Mantras and lucky charms

Alpine skier, Mikaela Shriffin, has her own winning affirmation stamped on her helmet —A.B.F.T.T.B (“always be faster than the boys”). In an interview with the U.S & World Report News, she states the importance of maximising thought, feeling and action in sports, despite the audience only seeing the latter. Her simple way of doing that is writing down her mantra somewhere physical so she can take it with her in action, like her helmet and skis, while reciting it in her head.

Alternatively, Karen Chen, an American figure skater, always wears a jade rabbit necklace, which was gifted to her by her mother. For Todd Lodwick, it’s all about his lucky socks (even during training). Sometimes, lucky charms and little mantra can make athletes feel that extra boost of confidence and security in their movements.

Mental Preparation

Nathan Chen (no relation to Karen Chen), a three-time World Champion figure skater and bronze medallist at the 2018 winter games, calms his performance anxiety by putting his left skate on before his right. Then, he ties the left skate, then the right, in that exact order. It might not sound like much, but focusing on shorter, simpler tasks can prime an athlete to be the perfect amount of calm, sharp and energised before performing. It’s like telling yourself, “I’ve got to just do this one last thing, and then I’m good to go.”

Research has shown that listening to the right curation of calm and up-beat music ahead of competitions can also have a similar effect.

Recovery with ice baths, power naps and deep sleep

A key part of training is, of course, recovery. It’s super important for any athlete, but their preferred methods of post-training recouperation often differ. As if they can’t get enough of the cold already, some winter athletes claim that ice baths help their bodies recover stronger than ever (you can find out more about cold water therapy here). Others prefer sports nutrition, stretching, or mixture of all three. What most athletes do have in common, though, is emphasising the importance of getting 8 hours of sleep. Mirai Nagasu, a Japanese-American figure skater and a two-time World Champion, apparently loves taking hardcore naps before a performance to feel well-rested and energised.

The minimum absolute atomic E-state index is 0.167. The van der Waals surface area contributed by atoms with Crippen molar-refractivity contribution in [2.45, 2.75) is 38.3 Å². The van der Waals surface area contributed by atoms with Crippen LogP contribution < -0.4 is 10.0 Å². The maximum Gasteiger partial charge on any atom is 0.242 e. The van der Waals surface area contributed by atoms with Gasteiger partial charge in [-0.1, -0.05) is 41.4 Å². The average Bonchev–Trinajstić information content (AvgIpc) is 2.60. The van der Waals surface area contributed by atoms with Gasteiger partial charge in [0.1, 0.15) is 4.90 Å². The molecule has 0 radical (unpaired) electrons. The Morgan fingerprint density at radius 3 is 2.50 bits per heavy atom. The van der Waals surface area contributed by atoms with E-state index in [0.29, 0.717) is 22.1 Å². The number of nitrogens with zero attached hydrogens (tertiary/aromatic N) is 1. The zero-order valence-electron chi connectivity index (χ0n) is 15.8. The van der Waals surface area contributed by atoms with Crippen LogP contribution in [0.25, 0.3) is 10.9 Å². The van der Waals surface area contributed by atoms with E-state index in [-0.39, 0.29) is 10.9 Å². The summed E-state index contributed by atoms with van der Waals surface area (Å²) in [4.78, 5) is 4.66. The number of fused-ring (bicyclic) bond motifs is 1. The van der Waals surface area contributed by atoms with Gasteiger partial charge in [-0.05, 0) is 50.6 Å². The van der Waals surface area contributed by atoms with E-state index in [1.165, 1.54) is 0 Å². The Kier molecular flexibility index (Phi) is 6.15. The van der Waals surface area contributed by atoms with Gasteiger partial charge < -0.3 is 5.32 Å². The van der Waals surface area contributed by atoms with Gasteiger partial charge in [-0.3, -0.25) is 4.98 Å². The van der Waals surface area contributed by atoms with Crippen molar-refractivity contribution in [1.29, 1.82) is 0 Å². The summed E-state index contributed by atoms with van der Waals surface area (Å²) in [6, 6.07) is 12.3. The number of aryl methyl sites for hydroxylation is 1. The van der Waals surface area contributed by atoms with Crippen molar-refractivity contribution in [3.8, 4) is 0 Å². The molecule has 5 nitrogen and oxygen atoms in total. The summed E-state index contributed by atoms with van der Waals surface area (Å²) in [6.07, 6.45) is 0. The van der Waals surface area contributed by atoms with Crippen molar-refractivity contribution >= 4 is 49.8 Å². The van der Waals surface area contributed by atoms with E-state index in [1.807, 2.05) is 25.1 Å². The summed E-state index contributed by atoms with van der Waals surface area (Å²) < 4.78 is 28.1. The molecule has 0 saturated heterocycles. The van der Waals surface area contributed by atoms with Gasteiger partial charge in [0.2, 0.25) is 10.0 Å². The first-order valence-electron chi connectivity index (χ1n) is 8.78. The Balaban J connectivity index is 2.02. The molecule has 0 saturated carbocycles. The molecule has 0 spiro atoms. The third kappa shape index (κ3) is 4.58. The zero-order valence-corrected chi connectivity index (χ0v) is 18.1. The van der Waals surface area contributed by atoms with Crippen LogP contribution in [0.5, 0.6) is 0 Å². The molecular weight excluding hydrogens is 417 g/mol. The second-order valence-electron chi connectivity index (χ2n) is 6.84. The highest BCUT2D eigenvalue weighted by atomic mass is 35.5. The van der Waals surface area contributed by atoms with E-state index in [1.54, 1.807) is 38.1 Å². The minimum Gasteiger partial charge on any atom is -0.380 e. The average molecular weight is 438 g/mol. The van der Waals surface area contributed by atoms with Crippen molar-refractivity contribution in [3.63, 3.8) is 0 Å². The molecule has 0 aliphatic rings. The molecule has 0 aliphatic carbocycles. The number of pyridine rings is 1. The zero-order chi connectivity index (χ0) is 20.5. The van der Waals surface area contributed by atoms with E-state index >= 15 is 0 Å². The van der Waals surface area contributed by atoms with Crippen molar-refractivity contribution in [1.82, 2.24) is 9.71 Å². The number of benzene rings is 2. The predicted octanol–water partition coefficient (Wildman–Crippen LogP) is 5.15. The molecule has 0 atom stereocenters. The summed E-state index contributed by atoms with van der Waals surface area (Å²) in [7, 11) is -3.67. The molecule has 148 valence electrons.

Do you have a mantra, sporting superstition or ritual of your own? We’d love to see how you put it into action on our socials. Tag us @bodyandfit_official!


Although most of us reading this probably won’t be competing in the winter games any time soon, there’s a lot to learn from the athletes that will be, whether you’re inspired to work around environmental obstacles or incorporate a ritual into your pre-game routine. No matter what your goal is, training is a great way boost your confidence, calm your nerves, and help build up a strong fitness mentality. If you’re looking for an extra boost along the way, we have a range of leading protein powders to support the maintenance of muscles as well as top quality pre-workouts, BCAAs and isotonic drinks. Time to enjoy the winter games and strive for those gold medal-winning performances in your own health & fitness journey!